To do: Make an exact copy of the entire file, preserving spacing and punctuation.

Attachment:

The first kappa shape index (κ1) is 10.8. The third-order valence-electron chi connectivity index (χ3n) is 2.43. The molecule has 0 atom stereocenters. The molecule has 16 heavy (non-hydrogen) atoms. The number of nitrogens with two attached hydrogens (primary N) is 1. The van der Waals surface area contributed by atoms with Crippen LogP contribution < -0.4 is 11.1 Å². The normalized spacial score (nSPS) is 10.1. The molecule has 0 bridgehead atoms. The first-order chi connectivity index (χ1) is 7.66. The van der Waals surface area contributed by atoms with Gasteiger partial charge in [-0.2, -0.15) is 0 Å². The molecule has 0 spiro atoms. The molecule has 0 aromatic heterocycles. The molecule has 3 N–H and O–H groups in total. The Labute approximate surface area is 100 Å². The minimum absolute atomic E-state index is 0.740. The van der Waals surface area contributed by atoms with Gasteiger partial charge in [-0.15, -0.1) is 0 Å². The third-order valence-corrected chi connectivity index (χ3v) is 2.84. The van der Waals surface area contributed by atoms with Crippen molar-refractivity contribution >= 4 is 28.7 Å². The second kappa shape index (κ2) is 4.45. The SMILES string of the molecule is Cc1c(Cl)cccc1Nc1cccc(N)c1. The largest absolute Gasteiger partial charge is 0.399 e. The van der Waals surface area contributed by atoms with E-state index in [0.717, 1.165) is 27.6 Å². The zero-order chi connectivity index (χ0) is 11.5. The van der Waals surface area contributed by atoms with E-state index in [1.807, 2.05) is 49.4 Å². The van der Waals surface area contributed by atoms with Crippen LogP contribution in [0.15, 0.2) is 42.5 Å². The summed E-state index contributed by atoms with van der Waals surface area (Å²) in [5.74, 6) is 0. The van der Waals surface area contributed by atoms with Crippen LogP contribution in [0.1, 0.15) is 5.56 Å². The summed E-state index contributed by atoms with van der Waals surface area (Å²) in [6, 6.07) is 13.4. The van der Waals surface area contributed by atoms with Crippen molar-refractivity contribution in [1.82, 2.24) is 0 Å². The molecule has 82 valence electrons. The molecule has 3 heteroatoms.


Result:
The first kappa shape index (κ1) is 10.8. The third-order valence-electron chi connectivity index (χ3n) is 2.43. The molecule has 0 atom stereocenters. The molecule has 16 heavy (non-hydrogen) atoms. The number of nitrogens with two attached hydrogens (primary N) is 1. The van der Waals surface area contributed by atoms with Crippen LogP contribution < -0.4 is 11.1 Å². The normalized spacial score (nSPS) is 10.1. The molecule has 0 bridgehead atoms. The first-order chi connectivity index (χ1) is 7.66. The van der Waals surface area contributed by atoms with Gasteiger partial charge in [-0.2, -0.15) is 0 Å². The molecule has 0 spiro atoms. The molecule has 0 aromatic heterocycles. The molecule has 3 N–H and O–H groups in total. The Labute approximate surface area is 100 Å². The minimum absolute atomic E-state index is 0.740. The van der Waals surface area contributed by atoms with Gasteiger partial charge in [-0.15, -0.1) is 0 Å². The third-order valence-corrected chi connectivity index (χ3v) is 2.84. The van der Waals surface area contributed by atoms with Crippen molar-refractivity contribution >= 4 is 28.7 Å². The second kappa shape index (κ2) is 4.45. The SMILES string of the molecule is Cc1c(Cl)cccc1Nc1cccc(N)c1. The largest absolute Gasteiger partial charge is 0.399 e. The van der Waals surface area contributed by atoms with E-state index in [0.717, 1.165) is 27.6 Å². The zero-order chi connectivity index (χ0) is 11.5. The van der Waals surface area contributed by atoms with E-state index in [1.807, 2.05) is 49.4 Å². The van der Waals surface area contributed by atoms with Crippen LogP contribution in [0.15, 0.2) is 42.5 Å². The summed E-state index contributed by atoms with van der Waals surface area (Å²) in [5.74, 6) is 0. The van der Waals surface area contributed by atoms with Crippen LogP contribution in [0.1, 0.15) is 5.56 Å². The summed E-state index contributed by atoms with van der Waals surface area (Å²) in [6, 6.07) is 13.4. The van der Waals surface area contributed by atoms with Crippen molar-refractivity contribution in [1.82, 2.24) is 0 Å². The molecule has 82 valence electrons. The molecule has 3 heteroatoms.